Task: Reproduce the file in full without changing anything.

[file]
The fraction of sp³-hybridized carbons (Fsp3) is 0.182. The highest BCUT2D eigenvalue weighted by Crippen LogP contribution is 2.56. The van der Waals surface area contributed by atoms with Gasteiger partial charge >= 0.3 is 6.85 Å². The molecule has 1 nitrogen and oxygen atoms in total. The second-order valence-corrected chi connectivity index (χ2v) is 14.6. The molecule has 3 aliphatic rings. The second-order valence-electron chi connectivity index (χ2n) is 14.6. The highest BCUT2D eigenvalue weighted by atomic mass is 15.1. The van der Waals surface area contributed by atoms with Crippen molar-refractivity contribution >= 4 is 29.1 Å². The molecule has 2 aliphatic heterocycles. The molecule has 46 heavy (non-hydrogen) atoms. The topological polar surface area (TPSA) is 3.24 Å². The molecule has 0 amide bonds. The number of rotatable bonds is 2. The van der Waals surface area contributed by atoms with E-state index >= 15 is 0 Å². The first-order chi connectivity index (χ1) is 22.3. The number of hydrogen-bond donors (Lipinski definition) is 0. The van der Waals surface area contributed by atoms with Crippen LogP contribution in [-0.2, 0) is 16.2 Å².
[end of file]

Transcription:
The fraction of sp³-hybridized carbons (Fsp3) is 0.182. The highest BCUT2D eigenvalue weighted by Crippen LogP contribution is 2.56. The van der Waals surface area contributed by atoms with Gasteiger partial charge >= 0.3 is 6.85 Å². The molecule has 1 nitrogen and oxygen atoms in total. The second-order valence-corrected chi connectivity index (χ2v) is 14.6. The molecule has 3 aliphatic rings. The second-order valence-electron chi connectivity index (χ2n) is 14.6. The highest BCUT2D eigenvalue weighted by atomic mass is 15.1. The van der Waals surface area contributed by atoms with Crippen molar-refractivity contribution >= 4 is 29.1 Å². The molecule has 2 aliphatic heterocycles. The molecule has 46 heavy (non-hydrogen) atoms. The topological polar surface area (TPSA) is 3.24 Å². The molecule has 0 amide bonds. The number of rotatable bonds is 2. The van der Waals surface area contributed by atoms with E-state index >= 15 is 0 Å². The first-order chi connectivity index (χ1) is 22.3. The number of hydrogen-bond donors (Lipinski definition) is 0. The van der Waals surface area contributed by atoms with Crippen LogP contribution in [-0.2, 0) is 16.2 Å².